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This study investigated changes in both the liar's and the conversational partner's linguistic style across truthful and deceptive dyadic communication in a synchronous text-based setting. An analysis of 242 transcripts revealed that liars produced more words, more sense-based words (e.g., seeing, touching), and used fewer self-oriented but more other-oriented pronouns when lying than when telling the truth. In addition, motivated liars avoided causal terms when lying, whereas unmotivated liars tended to increase their use of negations. Conversational partners also changed their behavior during deceptive conversations, despite being blind to the deception manipulation. Partners asked more questions with shorter sentences when they were being deceived, and matched the liar's linguistic style along several dimensions. The linguistic patterns in both the liar and the partner's language use were not related to deception detection, suggesting that partners were unable to use this linguistic information to improve their deception detection accuracy.
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Interpersonal deception theory (IDT) represents a merger of interpersonal communication and deception principles designed to better account for deception in interactive contexts. At the same time, it bas the potential to enlighten theories related to (a) credibility and truthful communication and (b) interpersonal communication. Presented here are key definitions, assumptions related to the critical attributes and key features of interpersonal communication and deception, and 18 general propositions from which specific testable hypotheses can be derived. Research findings relevant to the propositions are also summarized.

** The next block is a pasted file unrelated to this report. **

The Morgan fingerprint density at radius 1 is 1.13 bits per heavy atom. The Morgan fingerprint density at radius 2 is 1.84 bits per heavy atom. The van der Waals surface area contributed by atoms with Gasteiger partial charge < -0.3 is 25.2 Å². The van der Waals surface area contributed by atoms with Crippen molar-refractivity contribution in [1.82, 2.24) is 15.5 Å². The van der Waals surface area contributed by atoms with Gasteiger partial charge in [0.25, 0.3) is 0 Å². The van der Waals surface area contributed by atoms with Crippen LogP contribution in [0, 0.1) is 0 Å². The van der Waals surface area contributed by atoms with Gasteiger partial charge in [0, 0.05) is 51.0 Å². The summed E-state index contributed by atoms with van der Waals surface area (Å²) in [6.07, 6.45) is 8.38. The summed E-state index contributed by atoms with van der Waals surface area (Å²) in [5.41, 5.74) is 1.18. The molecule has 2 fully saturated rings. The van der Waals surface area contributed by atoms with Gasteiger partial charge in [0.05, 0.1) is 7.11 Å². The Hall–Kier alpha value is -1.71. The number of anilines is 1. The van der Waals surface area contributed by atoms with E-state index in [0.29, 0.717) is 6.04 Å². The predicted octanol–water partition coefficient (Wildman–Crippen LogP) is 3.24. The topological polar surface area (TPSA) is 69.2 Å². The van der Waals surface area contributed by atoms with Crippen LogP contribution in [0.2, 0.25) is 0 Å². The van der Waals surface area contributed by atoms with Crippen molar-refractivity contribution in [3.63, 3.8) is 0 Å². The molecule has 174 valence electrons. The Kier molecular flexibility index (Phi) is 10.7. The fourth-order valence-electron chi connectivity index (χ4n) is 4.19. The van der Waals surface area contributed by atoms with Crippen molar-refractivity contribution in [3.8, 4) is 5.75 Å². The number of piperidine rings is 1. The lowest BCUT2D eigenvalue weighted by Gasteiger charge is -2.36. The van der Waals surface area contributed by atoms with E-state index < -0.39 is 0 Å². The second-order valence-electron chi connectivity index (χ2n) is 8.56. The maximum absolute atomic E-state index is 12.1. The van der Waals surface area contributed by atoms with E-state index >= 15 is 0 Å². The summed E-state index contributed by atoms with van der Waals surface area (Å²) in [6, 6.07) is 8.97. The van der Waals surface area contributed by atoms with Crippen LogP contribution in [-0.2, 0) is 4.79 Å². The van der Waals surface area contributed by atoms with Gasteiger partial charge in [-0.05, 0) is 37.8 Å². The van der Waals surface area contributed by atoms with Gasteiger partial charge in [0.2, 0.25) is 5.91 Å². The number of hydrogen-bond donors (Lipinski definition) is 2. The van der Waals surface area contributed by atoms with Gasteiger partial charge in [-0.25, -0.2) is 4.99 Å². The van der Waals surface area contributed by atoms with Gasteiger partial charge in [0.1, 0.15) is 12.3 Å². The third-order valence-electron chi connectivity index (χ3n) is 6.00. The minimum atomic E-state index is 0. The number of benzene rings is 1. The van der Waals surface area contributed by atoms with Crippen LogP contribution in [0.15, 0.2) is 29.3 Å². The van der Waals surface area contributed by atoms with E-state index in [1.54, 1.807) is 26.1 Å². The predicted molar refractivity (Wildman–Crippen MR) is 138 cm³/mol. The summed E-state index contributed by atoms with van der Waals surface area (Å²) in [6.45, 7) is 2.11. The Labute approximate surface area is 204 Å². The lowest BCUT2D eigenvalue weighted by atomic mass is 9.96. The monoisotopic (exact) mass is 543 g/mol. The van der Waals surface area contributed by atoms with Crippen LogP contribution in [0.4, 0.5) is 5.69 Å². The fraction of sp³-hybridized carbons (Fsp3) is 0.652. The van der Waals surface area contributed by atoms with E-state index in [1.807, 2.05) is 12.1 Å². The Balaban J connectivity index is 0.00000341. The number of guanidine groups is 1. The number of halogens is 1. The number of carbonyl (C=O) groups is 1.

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Rhetorical Structure Theory is a descriptive theory of a major aspect of the organization of natural text. It is a linguistically useful method for describing natural texts, characterizing their structure primarily in terms of relations that hold between parts of the text. This paper establishes a new definitional foundation for RST. The paper also examines three claims of RST: the predominance of nucleus/satellite structural patterns, the functional basis of hierarchy, and the communicative role of text structure.
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The detection of deception is a promising but challenging task. A systematic discussion of automated Linguistics Based Cues (LBC) to deception has rarely been touched before. The experiment studied the effectiveness of automated LBC in the context of text-based asynchronous computer mediated communication (TA-CMC). Twenty-seven cues either extracted from the prior research or created for this study were clustered into nine linguistics constructs: quantity, diversity, complexity, specificity, expressivity, informality, affect, uncertainty, and nonimmediacy. A test of the selected LBC in a simulated TA-CMC experiment showed that: (1) a systematic analysis of linguistic information could be useful in the detection of deception; (2) some existing LBC were effective as expected, while some others turned out in the opposite direction to the prediction of the prior research; and (3) some newly discovered linguistic constructs and their component LBC were helpful in differentiating deception from truth.
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We present an implicit discourse relation classifier in the Penn Discourse Treebank (PDTB). Our classifier considers the con- text of the two arguments, word pair infor- mation, as well as the arguments' internal constituent and dependency parses. Our results on the PDTB yields a significant 14.1% improvement over the baseline. In our error analysis, we discuss four chal- lenges in recognizing implicit relations in the PDTB.